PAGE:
Rebutted on Net Metering. Well, Sort of…

Josh Kramer, executive vice president and manager of the North Dakota Association of Rural Electric Cooperatives, throws in his two cents on the net metering bill being considered by the North Dakota Legislature. What do YOU think?

Well then. What IS the answer?

Mr. Kramer, executive vice president and manager of the North Dakota Association of Rural Electric Cooperatives, throws in his two cents on the net metering bill being considered by the North Dakota Legislature. This is in response to my op-ed in The Forum. I added a little more information than the newspaper’s 500-word limit allows on IV Words.

So, what do YOU think?

Personal logo of Martin C. Fredricks IV

Standard graphic used by The Forum for printing letters to the editor online

Mandating buybacks isn’t the answer
by Josh Kramer

A recent column by Martin C. Fredricks IV published by The Forum expressed support for net metering legislation. I’m relatively sure that the writer was not in the committee room for the bill’s hearing. However, I was, so let me be clear. It was a bad bill, and the amendments made it even worse.

The writer lauded the bill and its prime sponsor, Sen. Merrill Piepkorn, D-Fargo, suggesting that it would make expensive renewable energy generation equipment more economical for utility customers and provide a more equitable reimbursement for customer-generated electricity. Allow me to explain the crucial pieces of this legislation that were not mentioned in his column.

First, this bill would have mandated that electric companies buy back excess power produced by residential or commercial consumers who have some way of generating electricity for themselves. Utilities would have to purchase up to two megawatts, or potentially more with Public Service Commission approval, of excess consumer-generated electricity at a price set by the PSC. How much is a megawatt? Enough electricity to power roughly 750 homes.

Further, this buyback mandate would have been aggressive in scope. The bill not only included electricity produced on an individual’s home or property, but all of such production anywhere within an electric company’s service area. This proposal went far beyond rooftop solar panels.

Please don’t get the impression that electric cooperatives are not doing their part to work with consumer-members or to reduce carbon emissions. Electric cooperatives are self-governed local utilities. The cooperative business model works best when those who receive the service make decisions about it, and North Dakota’s electric cooperatives are very aligned and adaptive to their members’ preferences. Many electric cooperatives in our state have already adopted policies to allow for the buyback of excess power produced by member-owners through solar and wind, at a rate more closely reflective of wholesale rates.

Nearly 30 percent of all the electric power consumed by electric cooperative members is produced by wind, solar and hydroelectric generated electricity. Also, generation cooperatives are investing in and working diligently to deploy new technologies that significantly reduce and capture carbon emissions. Electric co-ops also offer programs which emphasize energy efficiency and conservation. These programs benefit all members, helping to reduce individual electric bills while encouraging members to take ownership of their energy footprint.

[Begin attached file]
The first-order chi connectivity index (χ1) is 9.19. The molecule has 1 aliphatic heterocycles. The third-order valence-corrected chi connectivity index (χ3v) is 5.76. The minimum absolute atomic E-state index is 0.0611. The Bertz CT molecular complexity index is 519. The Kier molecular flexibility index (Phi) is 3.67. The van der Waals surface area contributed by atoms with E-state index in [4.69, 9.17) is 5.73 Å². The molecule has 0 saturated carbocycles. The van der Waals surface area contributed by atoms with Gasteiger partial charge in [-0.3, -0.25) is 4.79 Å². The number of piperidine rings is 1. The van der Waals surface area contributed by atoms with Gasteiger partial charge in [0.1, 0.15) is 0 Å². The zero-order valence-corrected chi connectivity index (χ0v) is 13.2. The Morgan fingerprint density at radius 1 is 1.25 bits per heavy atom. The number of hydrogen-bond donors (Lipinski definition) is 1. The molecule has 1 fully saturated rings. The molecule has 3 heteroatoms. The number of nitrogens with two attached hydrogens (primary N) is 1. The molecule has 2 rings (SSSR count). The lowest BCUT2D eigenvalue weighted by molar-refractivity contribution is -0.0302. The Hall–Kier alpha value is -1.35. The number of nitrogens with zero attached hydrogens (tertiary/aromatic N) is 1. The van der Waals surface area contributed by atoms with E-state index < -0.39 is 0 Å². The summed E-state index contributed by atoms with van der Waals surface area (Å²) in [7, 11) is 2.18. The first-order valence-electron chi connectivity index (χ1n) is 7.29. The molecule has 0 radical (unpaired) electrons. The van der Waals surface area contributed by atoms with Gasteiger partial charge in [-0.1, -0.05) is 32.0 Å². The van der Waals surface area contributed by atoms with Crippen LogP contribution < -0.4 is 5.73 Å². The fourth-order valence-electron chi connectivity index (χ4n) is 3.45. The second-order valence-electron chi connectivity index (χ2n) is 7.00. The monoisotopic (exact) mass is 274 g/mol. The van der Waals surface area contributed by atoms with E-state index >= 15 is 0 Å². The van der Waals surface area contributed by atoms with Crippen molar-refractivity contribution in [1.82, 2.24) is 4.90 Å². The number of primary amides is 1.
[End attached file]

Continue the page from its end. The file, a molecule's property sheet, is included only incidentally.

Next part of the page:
Supporters used this bill as a platform to talk about the environment. We, too, want to continue to engage in these conversations. Our member-owned electric cooperatives are leaders and innovators when it comes to renewable energy, conservation and innovation.

However, pursuing new ways to put excess power on the grid – whether it is needed or not – and forcing all utility consumers to pay for it is not the answer. Instead, we must work together to make advances to address a changing climate.

Graphic by Forum Communications Company

Thank You, Joe.

It’s always an unexpected pleasure to get compliments on IV Words. Here’s one from a great Joe.

“I appreciate your writing Martin. Always Have.”

My friend Joe Stadstad paid me this awesome compliment yesterday after checking out the IV Words blog. Frankly, I’m overwhelmed by his #GoodWords. Joe and I have known each other since our college days back in the late 1980s at North Dakota State University. Great guy, then and now.

Thank you, Joe.

“I appreciate your writing Martin.  Always have. You are a tremendous wordsmith, but you do not overpower the average reader.

Continue reading “Thank You, Joe.”

Extra! Extra!

Fifty dollars was nothing to sneeze at in 1976. And to a 7-year-old newspaper boy used to spending nickels and dimes on Nu-Grape sodas and Marathon candy bars, it was an almost unfathomable amount. It was so much, in fact, that I didn’t dare keep it when I found the $50 bill in a gravel driveway on the edge of tiny Medora, N.D.

PaperboyI was on my paper route, trudging through the dust after slipping a paper into a door, head down, thinking about who-knows-what, when a movement caught my eye. There it was, a half C Note, shuddering in the early morning breeze and sunshine.

Continue reading “Extra! Extra!”